1. Visual acuity outcomes in terms of visual gain or loss [ Time Frame: 6 months and 12 months ]
    visual gain refers to the proportion of visual improvement ≥ 15 letters at 6-month follow-up, visual loss refers to the proportion of visual reduction ≤ 15 letters at 6-month and 12-month follow-up

  2. the regression patterns of new vessels [ Time Frame: 6 months and 12 months ]
    the complete regression proportion of new retinal vessels is evaluated by the fundus photography and fundus fluorescein angiography at 6 months and 12 months

  3. proportion of patients developing macular oedema, vitreous haemorrhage and vitrectomy [ Time Frame: 12 months ]
    proportion of patients developing macular oedema, vitreous haemorrhage and vitrectomy at months

  4. change of visual field [ Time Frame: 12 months ]
    change of visual field will be evaluated by the perimeter

  5. change of retinal function [ Time Frame: 12 months ]
    change of retinal function measured by electroretinography(ERG)

  6. change of macular capillary density [ Time Frame: 12 months ]
    change of macular capillary density measured by Optical coherence tomography angiography

  7. change of central retinal thickness [ Time Frame: 12 months ]
    change of central retinal thickness measured by Optical coherence tomography



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Ages Eligible for Study:   18 Years and older   (Adult, Older Adult)
Sexes Eligible for Study:   All
Accepts Healthy Volunteers:   No
Criteria

Inclusion Criteria:

  1. Participants of either sex aged 18 years or over.
  2. Diagnosis of diabetes mellitus (type 1 or 2).
  3. Best-corrected visual acuity (BCVA) in the study eye better than or equal to 30 Early Treatment Diabetic Retinopathy Study (ETDRS) letters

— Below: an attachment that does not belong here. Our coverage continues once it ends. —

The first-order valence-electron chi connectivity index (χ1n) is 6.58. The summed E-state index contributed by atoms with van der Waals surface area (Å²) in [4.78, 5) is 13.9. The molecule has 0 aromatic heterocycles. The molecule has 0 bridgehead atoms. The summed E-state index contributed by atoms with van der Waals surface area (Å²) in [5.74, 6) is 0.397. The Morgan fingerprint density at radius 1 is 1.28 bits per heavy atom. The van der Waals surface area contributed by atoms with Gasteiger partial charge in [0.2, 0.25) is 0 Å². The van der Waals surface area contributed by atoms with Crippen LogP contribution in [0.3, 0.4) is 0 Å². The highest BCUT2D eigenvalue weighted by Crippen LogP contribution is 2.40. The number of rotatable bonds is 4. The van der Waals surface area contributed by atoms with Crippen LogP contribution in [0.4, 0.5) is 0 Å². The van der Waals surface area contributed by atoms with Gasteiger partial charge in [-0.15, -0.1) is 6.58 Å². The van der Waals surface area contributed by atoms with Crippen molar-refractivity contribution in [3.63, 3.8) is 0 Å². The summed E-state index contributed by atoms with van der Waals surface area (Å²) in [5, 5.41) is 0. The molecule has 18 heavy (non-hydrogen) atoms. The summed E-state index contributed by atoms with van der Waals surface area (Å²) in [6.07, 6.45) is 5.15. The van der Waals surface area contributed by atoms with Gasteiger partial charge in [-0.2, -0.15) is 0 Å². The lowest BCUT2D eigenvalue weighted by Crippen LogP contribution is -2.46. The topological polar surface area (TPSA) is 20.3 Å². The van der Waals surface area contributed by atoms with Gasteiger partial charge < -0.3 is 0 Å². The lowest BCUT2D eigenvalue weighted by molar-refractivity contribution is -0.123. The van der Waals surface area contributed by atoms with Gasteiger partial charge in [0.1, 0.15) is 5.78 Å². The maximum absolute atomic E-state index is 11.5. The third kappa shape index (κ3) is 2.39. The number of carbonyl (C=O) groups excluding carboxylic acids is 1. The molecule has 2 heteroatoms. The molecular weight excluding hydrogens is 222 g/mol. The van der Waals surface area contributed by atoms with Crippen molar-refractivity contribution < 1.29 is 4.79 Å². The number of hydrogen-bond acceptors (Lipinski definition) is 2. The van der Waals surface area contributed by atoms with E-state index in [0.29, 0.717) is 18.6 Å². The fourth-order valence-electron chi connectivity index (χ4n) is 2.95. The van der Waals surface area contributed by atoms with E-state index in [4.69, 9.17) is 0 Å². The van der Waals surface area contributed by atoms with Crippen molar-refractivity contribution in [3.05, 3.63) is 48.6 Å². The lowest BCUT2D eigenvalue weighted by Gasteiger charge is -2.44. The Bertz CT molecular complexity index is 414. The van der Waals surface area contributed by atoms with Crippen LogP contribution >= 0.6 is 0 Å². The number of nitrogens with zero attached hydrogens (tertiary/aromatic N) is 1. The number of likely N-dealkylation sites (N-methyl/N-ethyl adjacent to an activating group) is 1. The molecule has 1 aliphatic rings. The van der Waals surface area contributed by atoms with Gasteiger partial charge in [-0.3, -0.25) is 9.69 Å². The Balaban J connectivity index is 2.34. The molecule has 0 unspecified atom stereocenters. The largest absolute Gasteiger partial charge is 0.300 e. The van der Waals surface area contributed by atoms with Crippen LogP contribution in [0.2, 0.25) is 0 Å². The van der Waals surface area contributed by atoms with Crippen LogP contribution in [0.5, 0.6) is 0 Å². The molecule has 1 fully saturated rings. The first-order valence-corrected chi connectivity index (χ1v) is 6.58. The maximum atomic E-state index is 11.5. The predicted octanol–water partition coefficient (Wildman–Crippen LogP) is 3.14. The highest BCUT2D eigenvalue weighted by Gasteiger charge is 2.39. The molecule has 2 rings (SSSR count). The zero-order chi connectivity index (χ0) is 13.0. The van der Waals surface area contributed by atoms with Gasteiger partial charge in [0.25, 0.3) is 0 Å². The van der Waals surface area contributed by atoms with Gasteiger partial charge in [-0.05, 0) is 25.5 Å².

4. PDR with no evidence of previous PRP.
  5. Media clarity, pupillary dilation and participant cooperation sufficient for adequate fundus photographs.

Exclusion Criteria:

  1. a glycated haemoglobin (HbA1c) level of more than 10%;
  2. Blood pressure > 180/100 mmHg
  3. Myocardial infarction, other acute cardiac event requiring hospitalization, stroke, transient ischemic attack, or treatment for acute congestive heart failure within 6 months
  4. dialysis or renal transplant
  5. Systemic anti-VEGF or pro-VEGF treatment within 6 months prior to randomization
  6. For women of child-bearing potential: pregnant or lactating or intending to become pregnant within the next 3 years
  7. Traction retinal detachment involving the macula
  8. Exam evidence of neovascularization of the angle
  9. History of major ocular surgery or anticipated within the next 6 months following randomization

Information from the National Library of Medicine

To learn more about this study, you or your doctor may contact the study research staff using the contact information provided by the sponsor.

Please refer to this study by its ClinicalTrials.gov identifier (NCT number): NCT02911311


Locations
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China, Guangdong
Zhongshan Ophthalmic Center, Sun Yat-sen University
Guangzhou, Guangdong, China, 510060
Sponsors and Collaborators
Sun Yat-sen University
Investigators
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Principal Investigator: Chenjin Jin, Dr. Zhongshan Ophthalmic Center, Sun Yat-sen University
Additional Information:
Publications:
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Responsible Party: Jin Chen-jin, Director of ophthalmology, Principal Investigator, Clinical Professor, Sun Yat-sen University
ClinicalTrials.gov Identifier: NCT02911311    
Other Study ID Numbers: CONTINENT
First Posted: September 22, 2016    Key Record Dates
Last Update Posted: February 25, 2021
Last Verified: February 2021
Individual Participant Data (IPD) Sharing Statement:
Plan to Share IPD: Undecided

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Studies a U.S. FDA-regulated Drug Product: No
Studies a U.S. FDA-regulated Device Product: No
Keywords provided by Jin Chen-jin, Sun Yat-sen University:
conbercept
anti-VEGF agent
panretinal photocoagulation
Additional relevant MeSH terms:
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Retinal Diseases
Diabetic Retinopathy
Eye Diseases
Diabetic Angiopathies
Vascular Diseases
Cardiovascular Diseases
Diabetes Complications
Diabetes Mellitus
Endocrine System Diseases